Trauma to Drama

May 11th, 2019

Victoria, who studies drama and theater at Lipscomb University, shares her experiences with anxiety and PTSD after a traumatic car accident.

NAME — Victoria Thompson

AGE — 21

OCCUPATION — Theatre student at Lipscomb University

HOMETOWN — Spring Hill, TN

FUN FACT —  Victoria can make balloon animals

How would you define yourself?

“I’m an artist, goofy, tall, empathetic, and a cat lover.”

What is your experience with mental illness?

“I was diagnosed with anxiety as a child and grew up with General Anxiety Disorder (GAD). That was always my main struggle. My depression started during college and is both situational and seasonal. Last fall, I was in a car accident, which led to Post-Traumatic Stress Disorder (PTSD), which I started taking medication for last October.”

Have you ever gone to counseling? If so, what was your experience like and what would you tell others about counseling?

“I’ve been to therapy for three years and have had three different counselors. The first one wasn’t great. My second counselor was great, but she had to move suddenly. My third counselor, who I finished with in December, was the best fit I’ve had. I definitely think everyone could use some form of counseling, but not every counselor is right for everyone. Don’t give up in your search for the right counselor.”

Why are you passionate about mental health awareness?

“Mental health is something that everyone deals with in some way or another. Talking about it is probably the best way to help connect with other people about it and raise awareness. It’s a form of self care to share things you’re struggling with.”

What do you want to change about mental health and awareness of it?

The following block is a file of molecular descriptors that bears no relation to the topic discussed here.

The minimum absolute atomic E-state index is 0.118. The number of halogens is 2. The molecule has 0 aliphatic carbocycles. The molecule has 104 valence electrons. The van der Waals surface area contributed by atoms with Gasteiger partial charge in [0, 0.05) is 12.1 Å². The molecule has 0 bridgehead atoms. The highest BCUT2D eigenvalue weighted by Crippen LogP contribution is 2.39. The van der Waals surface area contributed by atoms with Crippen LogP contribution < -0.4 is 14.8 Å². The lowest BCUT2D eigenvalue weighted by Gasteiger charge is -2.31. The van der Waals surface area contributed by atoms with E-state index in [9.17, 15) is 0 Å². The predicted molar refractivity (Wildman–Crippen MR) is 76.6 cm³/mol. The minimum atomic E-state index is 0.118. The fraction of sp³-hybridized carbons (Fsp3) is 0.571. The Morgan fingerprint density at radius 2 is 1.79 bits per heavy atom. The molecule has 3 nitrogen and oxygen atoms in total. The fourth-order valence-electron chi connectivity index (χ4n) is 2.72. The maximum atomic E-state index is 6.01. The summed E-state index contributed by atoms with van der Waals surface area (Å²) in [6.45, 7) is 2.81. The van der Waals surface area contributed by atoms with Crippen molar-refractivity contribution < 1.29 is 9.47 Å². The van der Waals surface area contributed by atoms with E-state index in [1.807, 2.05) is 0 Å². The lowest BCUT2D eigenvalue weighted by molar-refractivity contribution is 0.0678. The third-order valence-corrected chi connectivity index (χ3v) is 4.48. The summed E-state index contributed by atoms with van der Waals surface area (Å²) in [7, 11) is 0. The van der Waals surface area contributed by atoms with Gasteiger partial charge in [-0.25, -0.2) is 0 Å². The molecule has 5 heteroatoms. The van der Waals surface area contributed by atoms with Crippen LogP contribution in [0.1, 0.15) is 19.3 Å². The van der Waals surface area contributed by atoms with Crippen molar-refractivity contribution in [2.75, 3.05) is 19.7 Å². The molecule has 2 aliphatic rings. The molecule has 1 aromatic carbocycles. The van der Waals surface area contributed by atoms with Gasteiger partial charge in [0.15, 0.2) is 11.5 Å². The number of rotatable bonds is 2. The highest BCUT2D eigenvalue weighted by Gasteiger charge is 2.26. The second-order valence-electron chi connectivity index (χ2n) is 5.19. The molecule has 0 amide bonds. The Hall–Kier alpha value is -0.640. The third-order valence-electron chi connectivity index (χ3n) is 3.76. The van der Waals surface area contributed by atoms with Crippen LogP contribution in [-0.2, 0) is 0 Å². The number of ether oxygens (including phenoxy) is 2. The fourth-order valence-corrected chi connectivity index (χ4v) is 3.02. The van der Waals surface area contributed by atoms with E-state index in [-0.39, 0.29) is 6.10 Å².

“I think there’s a stigma around it that sometimes makes people ashamed or afraid that it makes them weaker or ‘less’ – like it holds them back. They think they can’t do something because they feel this way. But being more honest about it is the way to overcome it.”

Even though you struggle with mental illness, that doesn't define you. What would you want others to know about yourself?

“I’m hard to get to know at first, but I’m very good at keeping friends. So, if you break through my wall of introversion, you’ll be friends with me forever. Also, with social anxiety, talking to people isn’t my favorite thing.”

What do you want others to know about mental illness?

“If you deal with it, you’re not alone. If you don’t, try to educate yourself on mental health because someone you love definitely does struggle with it. Having that support can change everything.”

My name is Victoria, and I am not defined by my struggle with mental health.

You're Not Alone

About 7 million people in the U.S. suffer from PTSD, but only 50% of those people reach out for on professional help.

Contact Hannah Vaughn Gogh

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